It happens enough that I would say it qualifies as some tradition, a way of closing the deal, showing mutual support, friendship or possibly a partnership. I’m talking about the mutual downing of a classic, small, jigger of bourbon. And when you think about it, it’s been an important and symbolic mainstay in many of our iconic and stereotypical moments.
From those dusty gunslingers down at the local saloon engaging in a freewheeling poker game or bellying up to the bar after a rough day of “cowboying”, to the stereotypical scene of a group of sketchy businessmen toasting each other in the dimly lit, somehow sketchy feeling back room of a local dining establishment, a good shot of bourbon or whiskey can be the telltale sign of “sealing the deal”. Likewise, when you see the partners of local firms celebrating a major success or new business opportunity, or perhaps just a simple situation of a couple of friends that haven’t seen each other in quite some time enjoying an outing together, it goes without saying that a shared round of shots can be that capping exclamation point that creates, confirms, or extends a lasting bond.
And then, you know, there’s that whole Polish wedding thing.
What, you ask, you’re head snapping around like I just denounced your favorite pour as swamp water? Polish wedding thing? How in the heck is that related to gunslingers, gangsters, business deals, and whiskey?
Well, maybe more than you know, so sit back, pour yourself a couple of fingers of your favorite, and let me tell you about another tradition where whiskey and bourbon have long played a part in “sealing the deal.”
We all know the drill for wedding receptions, don’t we? Meander into the hall, find a place to call home for the next couple of hours, grab a drink, have some eats, and toast the newly joined bride and groom. But Polish weddings have a little different start to the reception, something that just like all those other scenarios, can be traced to tradition.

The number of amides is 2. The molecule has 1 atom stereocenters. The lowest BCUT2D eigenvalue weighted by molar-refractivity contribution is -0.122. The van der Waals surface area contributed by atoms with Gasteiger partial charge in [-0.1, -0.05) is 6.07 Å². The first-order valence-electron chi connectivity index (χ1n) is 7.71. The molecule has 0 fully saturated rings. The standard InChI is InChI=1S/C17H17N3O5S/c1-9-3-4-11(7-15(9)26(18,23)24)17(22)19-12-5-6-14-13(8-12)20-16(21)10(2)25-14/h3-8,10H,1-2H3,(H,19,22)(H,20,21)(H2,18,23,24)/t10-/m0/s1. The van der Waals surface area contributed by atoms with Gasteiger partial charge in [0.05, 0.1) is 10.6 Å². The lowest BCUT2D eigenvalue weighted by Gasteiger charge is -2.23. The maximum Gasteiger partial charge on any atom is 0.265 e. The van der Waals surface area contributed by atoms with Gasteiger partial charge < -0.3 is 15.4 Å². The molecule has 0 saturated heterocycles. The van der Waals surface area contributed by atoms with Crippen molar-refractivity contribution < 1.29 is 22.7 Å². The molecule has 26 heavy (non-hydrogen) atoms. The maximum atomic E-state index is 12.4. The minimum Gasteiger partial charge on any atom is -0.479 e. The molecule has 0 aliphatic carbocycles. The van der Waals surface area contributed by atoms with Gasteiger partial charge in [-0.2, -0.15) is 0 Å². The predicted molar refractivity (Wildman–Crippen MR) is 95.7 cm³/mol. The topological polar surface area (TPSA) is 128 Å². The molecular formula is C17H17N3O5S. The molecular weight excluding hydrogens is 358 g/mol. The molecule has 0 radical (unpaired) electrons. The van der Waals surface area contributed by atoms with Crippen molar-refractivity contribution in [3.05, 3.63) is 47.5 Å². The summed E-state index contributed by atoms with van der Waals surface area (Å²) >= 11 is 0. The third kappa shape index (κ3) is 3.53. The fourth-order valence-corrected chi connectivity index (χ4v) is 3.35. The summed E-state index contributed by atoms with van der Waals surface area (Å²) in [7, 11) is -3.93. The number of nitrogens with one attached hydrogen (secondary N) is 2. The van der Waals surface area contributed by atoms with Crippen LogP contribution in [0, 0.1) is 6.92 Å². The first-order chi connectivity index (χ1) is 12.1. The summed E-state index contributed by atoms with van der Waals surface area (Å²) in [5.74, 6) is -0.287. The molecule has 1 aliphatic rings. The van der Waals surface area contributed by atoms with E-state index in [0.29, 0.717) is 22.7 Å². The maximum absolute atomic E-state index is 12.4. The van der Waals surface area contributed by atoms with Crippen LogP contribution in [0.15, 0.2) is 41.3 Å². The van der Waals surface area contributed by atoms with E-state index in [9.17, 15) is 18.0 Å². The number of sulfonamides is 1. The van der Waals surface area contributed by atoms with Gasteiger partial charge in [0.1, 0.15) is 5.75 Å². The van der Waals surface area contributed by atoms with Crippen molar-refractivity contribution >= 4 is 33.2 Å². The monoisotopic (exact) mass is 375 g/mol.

You see, we of Polish heritage, (save the jokes, I’ve heard them all), know how to get a wedding reception started, and that entails a good old shot or two upon entering the reception. Although the “official” tradition, when researched, is rumored to consist of vodka, I’ve personally never seen that served as the welcoming shot at any Polish wedding I’ve been to. But there is always plenty of the brown water, hehe. And why not? We are celebrating a life changing union, and as pointed out above, the traditional way of doing this is with that little jigger of whiskey or bourbon goodness. So, as you enter the venue to the reception, you will be greeted by a family member, relative, friend or appointed guardian of the shot table, who will be in charge of your welcoming shot as you arrive.
An icebreaker of sorts, it’s a bonding gesture that says “Hey, we are here as family and friends to support and celebrate this couple and their future.” Of course, there are always the lighter wine and non-alcoholic options for the underage and less inclined, but the act itself of sharing this moment with all involved is not lost. We are a community, we are all friends of the bride and groom, and we all want to see them fulfill their dreams and wishes for that life of happiness and joy.
And the best part is that the shot table remains accessible so that at appropriate times, meaning anytime you want, you can invite the bride, the groom, or anyone for that matter over to that table and share a shot with them to commemorate this special event. It’s a sharing event, and a bond building gesture, signifying friendship, support, and a way that we all can display our approval for the event or occasion.
And I think we can all get behind that, can’t we?
Then we shall all raise a jigger, look each other in the eye with a wink and a smile, and seal the deal with our ceremonial shot of goodness.